How to identify the best ERP for your discrete manufacturing business
Selecting a discrete manufacturing ERP system that fits your method of operation is absolutely critical. At the beginning of your search, this may have seemed like a simple task but as you begun researching products for your shortlist the enormity of the task will have become clear.
Each decision boils down to an ERP requirement
The key to simplifying the task of selecting discrete manufacturing ERP is to break every decision down until you are discussing a specific requirement within your business; whether that is rule-based component purchasing or machine-to-ERP communication.
The key to simplifying the task of selecting discrete manufacturing ERP is to break every decision down until you are discussing a specific requirement
Having broken each decision down to requirements, you can now begin to assign priorities to each existing or prospective ERP feature linked to a business process. It is this context and priority which will guide you through shortlisting, request for proposal, demos and the final purchase.
Seeking out challenges and identifying solutions
Most discrete manufacturing occurs based on specific sales orders rather than creating products that are kept in inventory until they are sold. ERP systems should therefore link production jobs to sales orders. The component inventory used for those jobs should also be able to be tied to customers and their projects, and the ERP system should help manufacturers analyze profitability for each customer.
Recommended reading: 7 steps to selecting discrete manufacturing ERP
Staying lean in production is important to many discrete manufacturers. Cost pressures are always present, so ERP systems should help avoid overproduction, excess inventory, and unnecessary transportation. An ERP system that is tightly connected to a customer's precise demands can help manufacturers build more products that customers ask for and are willing to pay for.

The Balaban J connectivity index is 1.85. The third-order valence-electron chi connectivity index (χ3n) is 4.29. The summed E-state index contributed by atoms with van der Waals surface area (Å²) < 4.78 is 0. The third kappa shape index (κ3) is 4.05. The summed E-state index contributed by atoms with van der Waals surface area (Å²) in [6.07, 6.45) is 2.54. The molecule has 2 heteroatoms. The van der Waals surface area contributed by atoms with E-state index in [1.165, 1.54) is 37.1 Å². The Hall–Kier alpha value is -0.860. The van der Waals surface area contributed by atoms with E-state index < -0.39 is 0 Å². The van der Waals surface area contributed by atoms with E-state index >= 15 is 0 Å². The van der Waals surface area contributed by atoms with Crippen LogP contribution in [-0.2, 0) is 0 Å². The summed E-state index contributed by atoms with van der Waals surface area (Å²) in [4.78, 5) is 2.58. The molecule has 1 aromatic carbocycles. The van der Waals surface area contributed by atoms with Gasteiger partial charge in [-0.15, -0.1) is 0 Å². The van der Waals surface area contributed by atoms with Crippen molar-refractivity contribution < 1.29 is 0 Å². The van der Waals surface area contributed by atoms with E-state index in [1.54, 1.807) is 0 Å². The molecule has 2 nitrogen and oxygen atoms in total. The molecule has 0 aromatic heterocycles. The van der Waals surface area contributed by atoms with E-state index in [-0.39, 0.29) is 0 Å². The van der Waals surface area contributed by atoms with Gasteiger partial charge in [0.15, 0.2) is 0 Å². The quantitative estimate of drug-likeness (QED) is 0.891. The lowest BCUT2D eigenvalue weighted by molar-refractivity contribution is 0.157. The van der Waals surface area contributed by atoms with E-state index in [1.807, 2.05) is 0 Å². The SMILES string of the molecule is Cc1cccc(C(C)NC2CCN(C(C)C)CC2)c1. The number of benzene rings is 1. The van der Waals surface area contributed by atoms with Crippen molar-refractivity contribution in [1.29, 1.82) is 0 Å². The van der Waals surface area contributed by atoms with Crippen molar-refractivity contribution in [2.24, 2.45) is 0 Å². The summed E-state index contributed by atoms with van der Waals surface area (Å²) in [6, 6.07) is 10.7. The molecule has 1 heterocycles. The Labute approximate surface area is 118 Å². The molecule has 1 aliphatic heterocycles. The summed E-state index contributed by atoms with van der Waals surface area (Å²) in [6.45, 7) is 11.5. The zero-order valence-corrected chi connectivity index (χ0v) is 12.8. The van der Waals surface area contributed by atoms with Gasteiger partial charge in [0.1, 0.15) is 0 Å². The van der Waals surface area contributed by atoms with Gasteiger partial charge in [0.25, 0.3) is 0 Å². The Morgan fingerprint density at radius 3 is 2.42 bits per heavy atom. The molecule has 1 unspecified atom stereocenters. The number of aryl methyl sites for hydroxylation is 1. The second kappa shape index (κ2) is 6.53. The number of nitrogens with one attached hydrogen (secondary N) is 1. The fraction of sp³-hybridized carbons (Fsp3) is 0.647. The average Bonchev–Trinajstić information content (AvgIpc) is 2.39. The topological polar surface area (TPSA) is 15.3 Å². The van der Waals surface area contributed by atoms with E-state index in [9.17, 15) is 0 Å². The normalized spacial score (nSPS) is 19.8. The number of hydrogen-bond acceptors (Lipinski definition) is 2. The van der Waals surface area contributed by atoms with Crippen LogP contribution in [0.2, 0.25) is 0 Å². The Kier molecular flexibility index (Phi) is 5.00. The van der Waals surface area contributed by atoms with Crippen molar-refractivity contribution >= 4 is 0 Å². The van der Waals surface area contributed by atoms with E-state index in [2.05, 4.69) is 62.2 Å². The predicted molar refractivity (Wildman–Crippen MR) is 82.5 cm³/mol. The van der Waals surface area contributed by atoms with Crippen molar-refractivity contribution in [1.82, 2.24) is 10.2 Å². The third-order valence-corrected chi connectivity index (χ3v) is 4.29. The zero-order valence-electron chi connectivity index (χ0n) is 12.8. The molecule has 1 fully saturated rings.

If a discrete manufacturers has many production jobs open and running in parallel, their selection would prioritise an ERP which can schedule all work to ensure that each operation is ready for the following operation. The ERP system also needs to help control the actual work to ensure that shop floor personnel follow schedules and alert management of variances.
These are just a few examples of the challenges that face you during your selection process and the solutions which ERP can present. Applying the methodology outlined will allow you to identify areas in which your current ERP system is lacking as well as processes which will require the support of ERP in the future.
Some ERP systems provide point solutions for discrete manufacturers, and other systems include optional modules for the sector. Research all prospective systems thoroughly, weighing your needs against their features. Check the providers' financials and product development track record to ensure they will meet these needs for the considerable future. Check references for your shortlisted products and talk to those in your discrete manufacturing peer groups. There are many comprehensive discrete manufacturing ERP solutions on the market, the real challenge is identifying the one which you can apply to your processes in a positive and effective manner.
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